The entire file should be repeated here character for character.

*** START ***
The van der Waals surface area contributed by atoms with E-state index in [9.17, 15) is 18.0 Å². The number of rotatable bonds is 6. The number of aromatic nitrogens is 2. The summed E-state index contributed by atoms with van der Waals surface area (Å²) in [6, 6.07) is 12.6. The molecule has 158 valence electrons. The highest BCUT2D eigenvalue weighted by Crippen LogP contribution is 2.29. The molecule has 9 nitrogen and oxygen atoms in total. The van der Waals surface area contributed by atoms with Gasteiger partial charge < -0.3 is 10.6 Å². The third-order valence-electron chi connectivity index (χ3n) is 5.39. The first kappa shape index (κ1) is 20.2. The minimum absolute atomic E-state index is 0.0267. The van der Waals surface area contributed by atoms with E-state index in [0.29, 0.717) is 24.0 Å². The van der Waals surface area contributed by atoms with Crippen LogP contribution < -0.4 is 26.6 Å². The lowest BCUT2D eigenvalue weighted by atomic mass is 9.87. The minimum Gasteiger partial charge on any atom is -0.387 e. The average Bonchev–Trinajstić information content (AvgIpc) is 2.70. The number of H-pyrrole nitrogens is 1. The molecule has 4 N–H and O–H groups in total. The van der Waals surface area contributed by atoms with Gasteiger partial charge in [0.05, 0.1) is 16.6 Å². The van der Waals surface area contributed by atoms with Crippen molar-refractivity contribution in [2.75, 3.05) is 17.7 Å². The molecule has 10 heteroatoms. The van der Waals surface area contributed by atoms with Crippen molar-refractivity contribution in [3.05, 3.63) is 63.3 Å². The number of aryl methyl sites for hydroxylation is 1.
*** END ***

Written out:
The van der Waals surface area contributed by atoms with E-state index in [9.17, 15) is 18.0 Å². The number of rotatable bonds is 6. The number of aromatic nitrogens is 2. The summed E-state index contributed by atoms with van der Waals surface area (Å²) in [6, 6.07) is 12.6. The molecule has 158 valence electrons. The highest BCUT2D eigenvalue weighted by Crippen LogP contribution is 2.29. The molecule has 9 nitrogen and oxygen atoms in total. The van der Waals surface area contributed by atoms with Gasteiger partial charge < -0.3 is 10.6 Å². The third-order valence-electron chi connectivity index (χ3n) is 5.39. The first kappa shape index (κ1) is 20.2. The minimum absolute atomic E-state index is 0.0267. The van der Waals surface area contributed by atoms with E-state index in [0.29, 0.717) is 24.0 Å². The van der Waals surface area contributed by atoms with Crippen LogP contribution < -0.4 is 26.6 Å². The lowest BCUT2D eigenvalue weighted by atomic mass is 9.87. The minimum Gasteiger partial charge on any atom is -0.387 e. The average Bonchev–Trinajstić information content (AvgIpc) is 2.70. The number of H-pyrrole nitrogens is 1. The molecule has 4 N–H and O–H groups in total. The van der Waals surface area contributed by atoms with Gasteiger partial charge in [0.05, 0.1) is 16.6 Å². The van der Waals surface area contributed by atoms with Crippen molar-refractivity contribution in [2.75, 3.05) is 17.7 Å². The molecule has 10 heteroatoms. The van der Waals surface area contributed by atoms with Crippen molar-refractivity contribution in [3.05, 3.63) is 63.3 Å². The number of aryl methyl sites for hydroxylation is 1.